The monk who provided vivid pictures of police brutality in Tibet has been tracked down and arrested.
China police trap fugitive monk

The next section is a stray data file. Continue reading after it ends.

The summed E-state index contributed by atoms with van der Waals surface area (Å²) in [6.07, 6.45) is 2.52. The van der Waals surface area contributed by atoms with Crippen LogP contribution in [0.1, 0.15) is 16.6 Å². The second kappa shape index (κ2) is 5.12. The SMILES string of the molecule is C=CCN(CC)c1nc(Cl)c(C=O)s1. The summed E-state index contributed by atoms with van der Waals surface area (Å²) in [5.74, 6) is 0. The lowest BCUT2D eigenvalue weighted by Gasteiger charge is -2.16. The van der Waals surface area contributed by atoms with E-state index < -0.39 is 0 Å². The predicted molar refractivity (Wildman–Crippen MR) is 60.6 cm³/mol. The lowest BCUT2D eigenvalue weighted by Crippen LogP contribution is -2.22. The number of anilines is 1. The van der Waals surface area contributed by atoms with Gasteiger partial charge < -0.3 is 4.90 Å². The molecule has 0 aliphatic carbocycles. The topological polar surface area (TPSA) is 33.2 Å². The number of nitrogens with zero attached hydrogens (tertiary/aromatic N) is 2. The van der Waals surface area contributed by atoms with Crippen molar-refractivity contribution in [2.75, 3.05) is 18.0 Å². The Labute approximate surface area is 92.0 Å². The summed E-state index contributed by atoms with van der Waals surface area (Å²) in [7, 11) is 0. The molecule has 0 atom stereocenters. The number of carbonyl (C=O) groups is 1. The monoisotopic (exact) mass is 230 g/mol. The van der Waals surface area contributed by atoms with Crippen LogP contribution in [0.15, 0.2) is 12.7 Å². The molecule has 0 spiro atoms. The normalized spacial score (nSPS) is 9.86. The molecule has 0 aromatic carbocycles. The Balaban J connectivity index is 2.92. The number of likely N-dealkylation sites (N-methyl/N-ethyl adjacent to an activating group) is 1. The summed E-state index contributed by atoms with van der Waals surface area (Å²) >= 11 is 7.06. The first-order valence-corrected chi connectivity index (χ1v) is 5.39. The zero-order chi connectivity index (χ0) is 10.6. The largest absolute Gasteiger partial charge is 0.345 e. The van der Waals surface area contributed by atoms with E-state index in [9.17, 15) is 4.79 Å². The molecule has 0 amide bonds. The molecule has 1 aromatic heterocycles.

BEIJING // Jigme Gyatso, a Tibetan monk who produced a video providing vivid personal details of the brutal Chinese crackdown in Tibetan monasteries this year, was arrested yesterday afternoon at his monastery by more than 70 members of the Chinese People's Armed Police and Public Security Bureau. A friend of Mr Gyatso notified several Tibetan intellectuals around the world immediately after the arrest, about 1pm Beijing time, including Tsering Shakya, a professor of contemporary Tibetan studies at the University of British Columbia in Canada. The video was first broadcast on the Voice of America news website and YouTube on Sept 3, and quickly made its way around the world via the internet. Two days later the police launched a nationwide search for the monk, who had already gone into hiding. Yesterday, police lured Mr Gyatso back to the monastery by saying they would not arrest him if he returned. Prof Shakya said Mr Gyatso, 42, a monk at the Labrang Monastery in the small town of Xiahe, Gansu province, had eluded police for around two months before being arrested yesterday. There has been no news of his situation since his detention. Mr Gyatso was originally taken away from the Labrang Monastery by police on March 22, 12 days after the first protests against Chinese rule in Tibet broke out in Lhasa. "He was beaten severely and held for a month," said a Tibetan writer in China who knows Mr Gyatso personally and who spoke on condition of anonymity. He said Mr Gyatso was sent to a hospital about a month later, "on the verge of death". After leaving the hospital, Mr Gyatso was allowed to return to his monastery, apparently because police found no evidence to support their belief he was one of the organisers of the protests. However, his civil liberties were withdrawn for one year, including his freedom of speech. Mr Gyatso then secretly made his way to Beijing, where the video was produced. The Tibetan writer, who was also informed of the arrest yesterday by an anonymous caller, said Mr Gyatso's video had had a "huge impact" because it was seen all over the world, and because it was the first public report of the crackdown by a well-known individual. "He used his real name, real voice and real face, to tell what had happened," the writer said. "He told of his own personal experiences, what happened to monks in his monastery, including the people there - nomads, farmers, and normal people. He told everything in great detail and accuracy." The writer said Mr Gyatso did not try to hide his identity - despite knowing the risk involved - because he felt the truth had to be exposed. In the video, Mr Gyatso tells how he was tortured by police after his arrest in March: "I was beaten continuously for two days with nothing to eat nor a drop of water to drink? The second time, I was unconscious for six days at the hospital, unable to open my eyes or speak a word? they lied to my family members by telling them that they had not beaten me; they also made me put down my thumbprint? on a document that said I was not tortured." He also details the torture of fellow monks: "Monks who spoke to some reporters were beaten with batons and had their legs broken; on some, they used electric batons on their heads and in their mouths - the electric baton affected their brains and some have become disabled? sort of insane." After the video was broadcast, Mr Gyatso went into hiding, telling friends he would remain out of touch, unless he was arrested. There had been no further word of him until yesterday. "He couldn't go back to his monastery because his room was under police surveillance," said the Tibetan writer, adding that Mr Gyatso could not return to his own home because that was also being monitored by police. The writer said Mr Gyatso had not been involved in the protests this year because he had already been detained by the police several times, including once for 40 days after returning from a Buddhist ceremony in India in 2006. "Jigme has always been suspect," said the writer, "so he didn't take part in the protests." Since the first protests, in March, the Chinese government has made a strong effort to control news coming out of Tibetan areas that contradict the official version of events. For the most part, foreign reporters have not been allowed to visit Tibetan areas since then, and those few who have been allowed in have had their movements restricted. firstname.lastname@example.org